While I was creating my first build and began to put my first working prototype together, I figured I would document my parts, their prices, and explain why I chose them. I’ve split up the BOM into two parts, the electric longboard components and the board components which are usable on their own for a normal longboard. I decided to go with a single motor design for my first build (it seems fairly trivial to add a second motor in the future) and so far it’s been handling pretty well on hills. The only downside is that sometimes if I lean all the way to the left, the right back wheel comes off the ground slightly and I lose the driving traction. For more info about the trade-offs, check out my previous post.
The way a typical electric longboard works is, you (the rider) use the transmitter to speed up or slow down. The transmitter interacts with a receiver that is hooked up to the ESC (Electronic Speed Controller) which interprets the signal and turns it into a motor signal. The ESC needs to be hooked up to the battery for power since the ESC is what drives the motor. The motor then turns a gear which is hooked up to a belt that will then turn another gear that is attached to your wheel. This is how your longboard will gain movement.
5065 designates the size of the motor and is a common size for electric longboards although they typically have a smaller shaft. 170kV designates the torque the motor can produce (the smaller the number the higher the torque, but the lesser it’s top speed).
$25 – Wiiceiver – (Not needed if you are using the VESC)
A way to control the input to the ESC coming from the wii nunchuck
I used this in the interim while I was waiting from my VESC to be made and shipped to me. With some configuration it turned out to work decently well. I was able to ride it on flat or a slight incline, but with less power and it would cut off if the motor started to draw too much power.
DIYElectricSkateboard sells an aluminum part for the motor pulley and I figured that since it’s the part coming off the motor shaft and is only connected by two set screws, it makes sense to get this part made of aluminum to handle the stress.
Originally based off a 9mm pulley model, I had to add bigger holes for stronger screws and a couple other changes. I will link to the design I put together for this part once I’ve tested it and made it fit reliably.
This works out well and is made of aluminum. This can be replaced with a cheaper non-adjustable mount, but I didn’t like the idea of welding on a mount to my longboard trucks and had not ability to do the welding.
Due to my choice of wheels, these had to be altered in order to fit them (I used a file to make a bit of room for the screws that hold the gear onto the wheel) If I were to do this again, I might try the Paris trucks since they are more symmetrical.
Electric longboards have been taking off lately and gaining publicity through Kickstarter campaigns and tech sites like TechCrunch, Engadget, and Tested. The most popular commercial products come from Boosted, evolve, and Marbel. However the price for a consumer board is upwards of $1000!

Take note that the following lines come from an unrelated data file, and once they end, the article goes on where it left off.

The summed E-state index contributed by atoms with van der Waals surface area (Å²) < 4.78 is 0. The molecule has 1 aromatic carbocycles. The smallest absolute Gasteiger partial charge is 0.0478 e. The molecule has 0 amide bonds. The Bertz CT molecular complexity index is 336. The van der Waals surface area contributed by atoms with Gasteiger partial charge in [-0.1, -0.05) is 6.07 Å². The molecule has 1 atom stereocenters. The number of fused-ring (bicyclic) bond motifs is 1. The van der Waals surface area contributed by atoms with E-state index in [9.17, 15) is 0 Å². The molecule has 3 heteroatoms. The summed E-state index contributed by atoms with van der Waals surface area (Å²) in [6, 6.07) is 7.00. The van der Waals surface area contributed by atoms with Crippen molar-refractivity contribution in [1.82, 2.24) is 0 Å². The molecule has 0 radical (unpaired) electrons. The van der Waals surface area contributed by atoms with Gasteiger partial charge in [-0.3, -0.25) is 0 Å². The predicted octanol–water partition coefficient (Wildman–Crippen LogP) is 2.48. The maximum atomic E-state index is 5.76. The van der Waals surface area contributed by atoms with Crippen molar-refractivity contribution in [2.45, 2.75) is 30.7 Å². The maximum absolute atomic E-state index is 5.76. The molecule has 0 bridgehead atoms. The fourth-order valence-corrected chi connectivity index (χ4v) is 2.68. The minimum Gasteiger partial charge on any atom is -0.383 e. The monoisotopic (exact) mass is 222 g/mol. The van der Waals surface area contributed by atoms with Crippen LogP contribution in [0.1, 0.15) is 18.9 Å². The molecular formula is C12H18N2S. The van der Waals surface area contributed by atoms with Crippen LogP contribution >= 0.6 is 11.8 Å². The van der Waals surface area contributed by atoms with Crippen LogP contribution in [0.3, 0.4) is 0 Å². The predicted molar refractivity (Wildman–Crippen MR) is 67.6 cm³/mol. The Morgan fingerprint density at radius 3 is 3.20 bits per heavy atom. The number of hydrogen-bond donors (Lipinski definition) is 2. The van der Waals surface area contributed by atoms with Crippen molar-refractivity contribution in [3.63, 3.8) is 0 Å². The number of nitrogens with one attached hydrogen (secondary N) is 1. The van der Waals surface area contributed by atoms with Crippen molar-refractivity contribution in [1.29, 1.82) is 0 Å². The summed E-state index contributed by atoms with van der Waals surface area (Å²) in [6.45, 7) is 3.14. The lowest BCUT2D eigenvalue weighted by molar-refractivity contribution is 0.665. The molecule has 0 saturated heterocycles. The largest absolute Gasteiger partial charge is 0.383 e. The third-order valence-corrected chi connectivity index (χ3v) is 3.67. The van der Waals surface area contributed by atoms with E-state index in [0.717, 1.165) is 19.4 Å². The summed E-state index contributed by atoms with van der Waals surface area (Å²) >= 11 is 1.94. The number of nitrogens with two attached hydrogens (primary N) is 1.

Because of this price, there has also been a huge movement in DIY electric longboards and the most common designs take a regular longboard and RC Car electronics to create a custom electric longboard with swappable components. This was the route that I was interested in going since I already had a regular longboard and couldn’t justify spending over $1000 on a longboard that I could build myself for less than $600.
The first step in building your own electric longboard is of course research. I found a lot of great material on forums, instructables, custom sites and blogs, but the best resource was a forum dedicated to electric vehicles which had a specific section for electric skateboards and scooters known as Endless-Sphere. From here I was able to gain insight and chat with a bunch of similarly minded DIYers who had built or were building their own electric longboards. The most common designs were a single motor setup, dual rear setup, and dual diagonal setup.
What are the differences?
The cheapest option to build, it’s main use is for traveling on flat ground and it is lighter due to the one motor setup. It doesn’t have as great hill riding capabilities and could burn out with too many or too long of an incline ride.
This costs more than the single motor setup, and creates a size restraint on the motors since you can’t use two 63mm motors with a traditional truck. However, it allows you to ride faster, tackle more hills with less stress on the motors, and have a back-up motor in case one fails.
Some people prefer this build over the Dual Rear because it spreads out the motorized wheels in order to give better coverage over uneven ground. The cost and performance should be relatively the same as a dual rear, but you are able to use two bigger motors for this build since you don’t have the size constraint of mounting two motors on one truck.
What do you need to build your own electric longboard?
$20 and up – Longboard deck (there are plenty of options here, whatever floats your boat)